# How to train the final model after cross-validation?

I am using RandomForestClassifier from scikit-learn and I get the following results:

1. "accuracy of 77%" with a train/test split 75/25%.
2. "accuracy of about 76%" with cross-validation (cv=5) using the entire sample.

I am happy so far...

However, what do I do now? I want a final shippable model to pickle and use it on data, give it to a friend and say "this is the best I could do...". So,

1. Do I train on all X,y? and joblib.dump(clf, 'final_shippable_supermodel.pkl')
2. Do I train on using X_train, y_train from a random split?

ALSO, note that I understand 77% might not meet the standards of those who answer. I am just trying to understand the steps. An, yes, I have good precision and recall scores.

• If an answer solves your problem, consider to mark it as accepted (see stats.stackexchange.com/help/accepted-answer). If other users see you have a positive acceptance rate (if possible, of course ;)), then you increase the probability of getting more answers. – steffen Mar 14 '18 at 12:55
• This is a sensitive issue i cant vote that it solved my problem yet. i am going though literature still. if it is adequate of course i will mark as accepted – George Pamfilis Mar 15 '18 at 15:30

Allow me to paraphrase your question:

Do I re-train on all $X, y$ before handing over my final model?

Yes. And you could report the performance measures you found: test set performance and cross-validation.

These estimates do not suffer from optimism bias with respect to out-of-sample performance.$^\text{1}$ They are preferred to in-sample measures of fit that can, and often do, suffer from optimism bias.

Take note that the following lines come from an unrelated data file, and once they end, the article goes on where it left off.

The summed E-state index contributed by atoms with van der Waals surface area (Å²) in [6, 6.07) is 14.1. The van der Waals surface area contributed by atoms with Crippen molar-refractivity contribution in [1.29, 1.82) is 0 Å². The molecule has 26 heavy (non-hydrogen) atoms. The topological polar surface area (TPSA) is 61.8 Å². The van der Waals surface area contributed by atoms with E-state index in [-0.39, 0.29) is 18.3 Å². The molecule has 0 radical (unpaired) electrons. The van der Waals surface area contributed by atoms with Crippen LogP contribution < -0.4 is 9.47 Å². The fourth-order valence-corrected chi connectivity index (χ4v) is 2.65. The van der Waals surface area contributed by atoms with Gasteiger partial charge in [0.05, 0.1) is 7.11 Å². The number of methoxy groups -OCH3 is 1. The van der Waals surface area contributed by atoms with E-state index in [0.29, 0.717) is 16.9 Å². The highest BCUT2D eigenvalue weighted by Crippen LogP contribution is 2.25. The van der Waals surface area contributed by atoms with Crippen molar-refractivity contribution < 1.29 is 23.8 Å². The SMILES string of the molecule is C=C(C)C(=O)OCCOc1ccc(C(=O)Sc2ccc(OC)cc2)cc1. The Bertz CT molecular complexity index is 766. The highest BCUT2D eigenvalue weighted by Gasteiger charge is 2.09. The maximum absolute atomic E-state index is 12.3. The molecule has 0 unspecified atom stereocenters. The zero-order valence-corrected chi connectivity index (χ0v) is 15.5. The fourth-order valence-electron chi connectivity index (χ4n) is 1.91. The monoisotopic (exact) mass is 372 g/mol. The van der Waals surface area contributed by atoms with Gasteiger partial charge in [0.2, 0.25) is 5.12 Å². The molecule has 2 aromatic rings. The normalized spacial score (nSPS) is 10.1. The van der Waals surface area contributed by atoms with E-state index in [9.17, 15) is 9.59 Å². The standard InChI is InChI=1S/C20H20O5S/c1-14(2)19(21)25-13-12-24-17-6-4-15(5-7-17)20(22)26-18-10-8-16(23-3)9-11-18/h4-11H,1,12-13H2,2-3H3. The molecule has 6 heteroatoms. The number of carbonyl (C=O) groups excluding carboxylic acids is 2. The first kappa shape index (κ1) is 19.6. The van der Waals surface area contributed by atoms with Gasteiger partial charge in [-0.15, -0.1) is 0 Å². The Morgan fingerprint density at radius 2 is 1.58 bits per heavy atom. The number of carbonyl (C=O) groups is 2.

Lastly, note that random forests come with a natural estimate of out-of-sample prediction performance: the out-of-bag estimator (OOB). Simply set oob_score = True. I suspect, that its value will be similar to the ones you already obtained.

$\!^\text{1}$ In fact, they are even (slightly) pessimistic with respect to the performance of the model trained on the entire sample ("all data"), as a model's ability to generalize improves upon "seeing" more examples.

• What if I were to use one, or the best model from cross validation? statistically, it gave me consistent scores so what is wrong with this new idea? By the way i do agree with you answer. – George Pamfilis Mar 5 '18 at 12:00
• @GeorgePamfilis the problem would be that that specific forest is evaluated (validated) at only $1/5$th of the data, thereby making its generalization estimate more variable than using each observation for evaluation (validation) at least once. So that possibly, say, the third CV split looks like the best forest, while actually it was the result of chance (random variation). Concluding, I would go for OOB: it uses the entire sample and you get it for free. – Jim Mar 5 '18 at 17:01

Once you tested your model and saw that the accuracy (or whatever metric you use) is good enough, then you can re-train your model with all your data before shipping it.

Think, for instance, in a simple split training/test. You keep a test set because you need to know how well your model generalizes to unseen data. Otherwise you would be fooling yourself, since the model might be overfitting (memorizing) the training set. However, once you know that you have a good model, you can use your test data to make your model more robust.